Re: RARA-AVIS: Kurosawa and English subtitles

From: David Moran (
Date: 06 Jul 2004

Jim Beaver wrote:

> I dearly love THRONE OF BLOOD, but I think you are in a distinct minority of
> opinion regarding RAN. I daresay RAN is considered, by most critics, to be
> one of the great films of all time, from any nation. (It currently stands
> at #78 in the IMDb's Top 250 films of All Time list -- not necessarily an
> intellectual signpost, but with an 8.4 out of 10 average viewer rating,
> clearly not what most viewers think of as a "hideous mess.") I tend to
> prefer Kurosawa's films with Toshirô ©fune, but RAN is, IMHO, staggeringly
> staged, beautiful beyond measure to look at, and thematically clear as a
> bell.
> I think STRAY DOG could stand with almost any American noir.

I have heard of people who have such a high opinion of "Ran," but I've never met one. No offense intended, but that's the kind of movie that makes me think the whole world is completely insane. Sometimes I can look at movies I don't like and at least see the things in them that other people like...but "Ran" has to me always been a bloated, overlong, confused, shambling and almost absurdly garish mistake in the filmography of a great film director. Generally, I think he was pretty much headed toward senility by then...his seventies stuff ain't so great, and everything after "Ran" is for the birds ("Akira Kurosawa's Dreams", in particular, always struck me as a sign that the body was willing but the mind completely disabled.)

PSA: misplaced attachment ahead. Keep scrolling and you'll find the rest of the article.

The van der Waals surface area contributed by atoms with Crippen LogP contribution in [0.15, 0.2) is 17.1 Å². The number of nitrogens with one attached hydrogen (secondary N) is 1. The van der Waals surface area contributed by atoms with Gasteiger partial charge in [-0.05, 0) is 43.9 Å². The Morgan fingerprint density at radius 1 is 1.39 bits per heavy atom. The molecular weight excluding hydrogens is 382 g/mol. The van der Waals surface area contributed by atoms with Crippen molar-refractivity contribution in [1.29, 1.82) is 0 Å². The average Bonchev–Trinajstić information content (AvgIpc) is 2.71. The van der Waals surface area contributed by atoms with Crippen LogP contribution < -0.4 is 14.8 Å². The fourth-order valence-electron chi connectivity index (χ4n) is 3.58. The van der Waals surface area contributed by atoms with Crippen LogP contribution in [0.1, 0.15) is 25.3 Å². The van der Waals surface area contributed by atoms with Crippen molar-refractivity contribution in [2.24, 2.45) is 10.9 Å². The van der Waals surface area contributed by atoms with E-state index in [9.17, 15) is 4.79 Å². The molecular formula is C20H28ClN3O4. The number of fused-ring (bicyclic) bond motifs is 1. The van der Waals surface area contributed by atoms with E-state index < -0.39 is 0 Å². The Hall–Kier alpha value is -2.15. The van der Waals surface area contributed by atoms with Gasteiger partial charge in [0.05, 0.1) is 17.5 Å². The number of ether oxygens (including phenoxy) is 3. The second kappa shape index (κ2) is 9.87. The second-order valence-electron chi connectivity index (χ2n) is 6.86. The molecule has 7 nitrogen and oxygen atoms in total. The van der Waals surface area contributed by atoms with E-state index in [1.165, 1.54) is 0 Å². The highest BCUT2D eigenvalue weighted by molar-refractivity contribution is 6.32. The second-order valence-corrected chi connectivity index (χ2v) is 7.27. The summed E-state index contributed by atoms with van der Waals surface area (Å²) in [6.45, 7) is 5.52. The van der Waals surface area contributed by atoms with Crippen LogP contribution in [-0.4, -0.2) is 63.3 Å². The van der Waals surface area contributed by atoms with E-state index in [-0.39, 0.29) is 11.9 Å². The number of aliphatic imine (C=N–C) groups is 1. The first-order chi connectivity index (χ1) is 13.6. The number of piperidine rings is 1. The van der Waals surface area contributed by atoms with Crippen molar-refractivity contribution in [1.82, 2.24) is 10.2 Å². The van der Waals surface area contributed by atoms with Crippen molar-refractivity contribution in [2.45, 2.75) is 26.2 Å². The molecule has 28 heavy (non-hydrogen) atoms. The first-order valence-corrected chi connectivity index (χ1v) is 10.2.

But everybody's got at least one movie like that...that the whole world seems to
"get" but which remains utterly opaque to you. You think maybe you underestimated the movie on first watching it--one billion IMDB posters can't be wrong--and so you watch it again were right the first time...definitely hated that movie.

Also, like I said before, I am perhaps not the greatest evaluator of the works of Akira Kurosawa. I think he's a great director, but he's always been in my mind an American who works in the Japanese film industry. "The Seven Samurai" is a fine western (even if there are no sixguns), but ultimately...I'd rather have a John Ford or a Howard Hawks (or even an Anthony Mann) making my westerns.

Ozu and Mizoguchi have for me always been more quintessentially "Japanese". Ozu made a few genre pictures, juvenile-delinquent movies and a milquetoast yakuza pic or two, but mostly he's a genre unto himself; and Mizoguchi did make at least one great samurai film ("The 47 Ronin" is swell, if overlong) but his main gig was whores and fallen women. Neither man has the thumping guns-n-swords action pulse that Kurosawa does, but nobody breaks my heart like those two guys.

David Moran

# Plain ASCII text only, please.  Anything else won't show up.
# To unsubscribe from the regular list, say "unsubscribe rara-avis" to
#  This will not work for the digest version.
# The web pages for the list are at .

This archive was generated by hypermail 2b29 : 06 Jul 2004 EDT